I'm looking to purchase a compact camera that has all the common features e.g. portrait, landscape, video etc. But can also allow me to take pictures of stars and city lights, and will allow close close up shots (e.g. single flower).

I relatively new to photography, so I'm not looking for the best out there, but I don't want a cheap one either. I'm looking for one in the middle in terms of the ratio of image quality to price.

Currently I am looking at the Canon s120, Canon G series (trying to figure out which one would be for me), Sony DX100 (but i'm not sure which one to buy as I see there are multiple versions, and the latest one isn't always the best one), but would love for some help on which cameras I should look into or opinions on the listed cameras.


1 Answer 1


I have found that the Sony NEX line is great for beginning photography. It's a class called compact mirrorless, which is basically an entry level DSLR crammed into an almost point and shoot form factor (but not quite!).

It has full auto mode so you should be able to use it as if it were a point and shoot, but you have the manual options if you want to experiment. Some shots, astronomical ones in particular, are impossible without manual modes.

Close-ups, on flowers for instance, are better with at least focus set to manual, because auto focuses use higher f stops than are really necessary, so you can't get that cool out-of-focus blur on the out of focus portions(called bokeh) as easily. It is also harder to get the particular flower you want (say, in a cherry tree, auto-focus will try to focus on the tree rather than your particular flower).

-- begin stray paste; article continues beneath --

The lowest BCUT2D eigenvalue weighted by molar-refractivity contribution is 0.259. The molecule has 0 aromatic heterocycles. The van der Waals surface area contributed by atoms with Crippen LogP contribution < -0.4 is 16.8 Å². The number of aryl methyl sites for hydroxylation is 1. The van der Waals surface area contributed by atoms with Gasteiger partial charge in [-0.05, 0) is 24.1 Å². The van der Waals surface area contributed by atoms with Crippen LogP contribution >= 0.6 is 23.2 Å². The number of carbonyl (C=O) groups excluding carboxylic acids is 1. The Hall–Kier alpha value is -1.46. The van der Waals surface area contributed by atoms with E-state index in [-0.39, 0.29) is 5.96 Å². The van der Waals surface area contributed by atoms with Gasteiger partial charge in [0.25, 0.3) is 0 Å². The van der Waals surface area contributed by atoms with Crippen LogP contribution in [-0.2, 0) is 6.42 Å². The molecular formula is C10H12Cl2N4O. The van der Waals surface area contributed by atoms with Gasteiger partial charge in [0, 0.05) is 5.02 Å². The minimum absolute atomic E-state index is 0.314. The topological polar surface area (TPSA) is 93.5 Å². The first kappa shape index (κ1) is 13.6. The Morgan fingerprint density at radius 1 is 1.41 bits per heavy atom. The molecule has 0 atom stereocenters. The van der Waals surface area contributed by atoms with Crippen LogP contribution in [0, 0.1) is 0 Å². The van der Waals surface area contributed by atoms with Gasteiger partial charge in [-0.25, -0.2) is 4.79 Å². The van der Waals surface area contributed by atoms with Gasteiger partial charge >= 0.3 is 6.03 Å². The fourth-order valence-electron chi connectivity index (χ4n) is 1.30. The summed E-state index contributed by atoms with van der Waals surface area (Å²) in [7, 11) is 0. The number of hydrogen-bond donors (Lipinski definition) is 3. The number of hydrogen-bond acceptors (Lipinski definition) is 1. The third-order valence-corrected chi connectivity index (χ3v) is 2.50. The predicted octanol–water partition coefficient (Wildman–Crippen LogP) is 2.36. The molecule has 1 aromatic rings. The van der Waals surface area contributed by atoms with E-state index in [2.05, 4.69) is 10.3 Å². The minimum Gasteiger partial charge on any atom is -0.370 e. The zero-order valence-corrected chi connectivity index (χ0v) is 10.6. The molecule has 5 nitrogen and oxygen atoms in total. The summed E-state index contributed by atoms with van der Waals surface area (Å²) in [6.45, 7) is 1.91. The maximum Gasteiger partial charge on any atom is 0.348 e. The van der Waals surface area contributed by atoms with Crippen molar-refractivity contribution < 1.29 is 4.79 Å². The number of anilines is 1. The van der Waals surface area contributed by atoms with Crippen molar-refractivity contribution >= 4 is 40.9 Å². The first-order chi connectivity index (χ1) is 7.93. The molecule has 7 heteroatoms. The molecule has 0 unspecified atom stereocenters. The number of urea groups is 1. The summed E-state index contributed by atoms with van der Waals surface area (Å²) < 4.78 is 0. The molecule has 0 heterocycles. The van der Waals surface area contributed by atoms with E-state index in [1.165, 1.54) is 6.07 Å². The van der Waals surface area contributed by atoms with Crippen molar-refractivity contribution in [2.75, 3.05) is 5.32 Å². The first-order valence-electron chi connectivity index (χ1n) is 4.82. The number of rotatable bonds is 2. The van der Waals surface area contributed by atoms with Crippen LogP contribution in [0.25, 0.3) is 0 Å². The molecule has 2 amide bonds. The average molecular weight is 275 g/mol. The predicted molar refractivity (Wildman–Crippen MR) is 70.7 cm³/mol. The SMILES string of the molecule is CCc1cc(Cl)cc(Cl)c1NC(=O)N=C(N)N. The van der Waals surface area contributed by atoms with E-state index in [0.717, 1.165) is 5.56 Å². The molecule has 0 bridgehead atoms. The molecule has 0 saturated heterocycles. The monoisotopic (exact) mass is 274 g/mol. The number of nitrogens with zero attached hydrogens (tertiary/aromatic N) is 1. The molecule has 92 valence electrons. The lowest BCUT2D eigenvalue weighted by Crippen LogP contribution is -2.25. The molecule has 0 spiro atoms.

I started astrophotography setting my NEX-3N targeting a light across the lake for focus, then setting my camera down on stump and setting the exposure to 15 seconds. I moved on to better techniques(you'll want a tripod), but I still use the same NEX-3N(and the kit lens, no less!).

Video is good as well.

This one is a class up from mine, but is only $250:


To sum up, it can do astronomical shots, is very compact (though not quite pocket-able), you can treat it like a point and shoot in auto mode but has all the manual settings and changeable lenses so you can transition to a more DSLR like experience without buying a new camera. And if you do decide to go full DSLR later, you will have a better idea what you need from the experience.


  • Very cheap for the capability(it's an outgoing model, hence the deal)
  • Great quality images, competitive with entry DSLRs like the Canon Rebel
  • Same APS-C sensor as entry DSLRs(will DESTROY almost every point and shoot for light exposure, essential for astrophotography)
  • Manual mode just as complete as a DSLR, essential for astrophotography
  • Interchangeable lenses
  • Much more compact and portable than a DSLR
  • Good Video


  • No viewfinder (Bright sunlight on the screen can make shooting difficult, try the NEX-7 if that's a deal breaker)
  • Sony E-mount lenses aren't as prolific as other, more established competitors like Canon or Nikon
  • Not pocket size like a point and shoot
  • Not a con per say, but this only one of many in this class, so look around!
  • \$\begingroup\$ Thank you! I will look into it, though size would be quite a big factor for me, all the pros you've listed seem very compelling! Thank you for the detailed advice and tips! :) \$\endgroup\$
    – Soph Kay
    Dec 24, 2015 at 0:12
  • \$\begingroup\$ You're welcome! Size was an issue for me too, and for me this was the best compromise. I don't know of anything smaller that can do astro photography, so you'll have to pick whether you want convenience and availability(always having a camera in your pocket is a real consideration, the best picture is the one you actually take) or more capability. And pocketable is more of a spectrum anyway, a good big cargo pocket could handle this easily :) \$\endgroup\$
    – wedstrom
    Dec 27, 2015 at 1:26

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